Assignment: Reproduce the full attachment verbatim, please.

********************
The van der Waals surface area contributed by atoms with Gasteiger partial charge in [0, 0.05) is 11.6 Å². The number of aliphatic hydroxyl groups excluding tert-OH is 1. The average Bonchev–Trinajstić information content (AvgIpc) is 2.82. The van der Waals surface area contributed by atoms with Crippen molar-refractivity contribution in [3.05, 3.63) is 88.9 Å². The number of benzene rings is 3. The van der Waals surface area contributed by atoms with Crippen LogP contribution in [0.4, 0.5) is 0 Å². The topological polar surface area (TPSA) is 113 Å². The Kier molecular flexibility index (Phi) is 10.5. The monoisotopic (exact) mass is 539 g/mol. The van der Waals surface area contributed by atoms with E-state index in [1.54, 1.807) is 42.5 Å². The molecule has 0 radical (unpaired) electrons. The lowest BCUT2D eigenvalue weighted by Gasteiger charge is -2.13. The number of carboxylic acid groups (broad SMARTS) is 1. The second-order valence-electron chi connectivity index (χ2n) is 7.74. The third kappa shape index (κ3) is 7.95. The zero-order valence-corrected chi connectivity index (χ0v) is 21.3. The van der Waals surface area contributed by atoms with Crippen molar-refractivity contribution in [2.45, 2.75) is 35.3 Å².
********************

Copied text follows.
The van der Waals surface area contributed by atoms with Gasteiger partial charge in [0, 0.05) is 11.6 Å². The number of aliphatic hydroxyl groups excluding tert-OH is 1. The average Bonchev–Trinajstić information content (AvgIpc) is 2.82. The van der Waals surface area contributed by atoms with Crippen molar-refractivity contribution in [3.05, 3.63) is 88.9 Å². The number of benzene rings is 3. The van der Waals surface area contributed by atoms with Crippen LogP contribution in [0.4, 0.5) is 0 Å². The topological polar surface area (TPSA) is 113 Å². The Kier molecular flexibility index (Phi) is 10.5. The monoisotopic (exact) mass is 539 g/mol. The van der Waals surface area contributed by atoms with E-state index in [1.54, 1.807) is 42.5 Å². The molecule has 0 radical (unpaired) electrons. The lowest BCUT2D eigenvalue weighted by Gasteiger charge is -2.13. The number of carboxylic acid groups (broad SMARTS) is 1. The second-order valence-electron chi connectivity index (χ2n) is 7.74. The third kappa shape index (κ3) is 7.95. The zero-order valence-corrected chi connectivity index (χ0v) is 21.3. The van der Waals surface area contributed by atoms with Crippen molar-refractivity contribution in [2.45, 2.75) is 35.3 Å².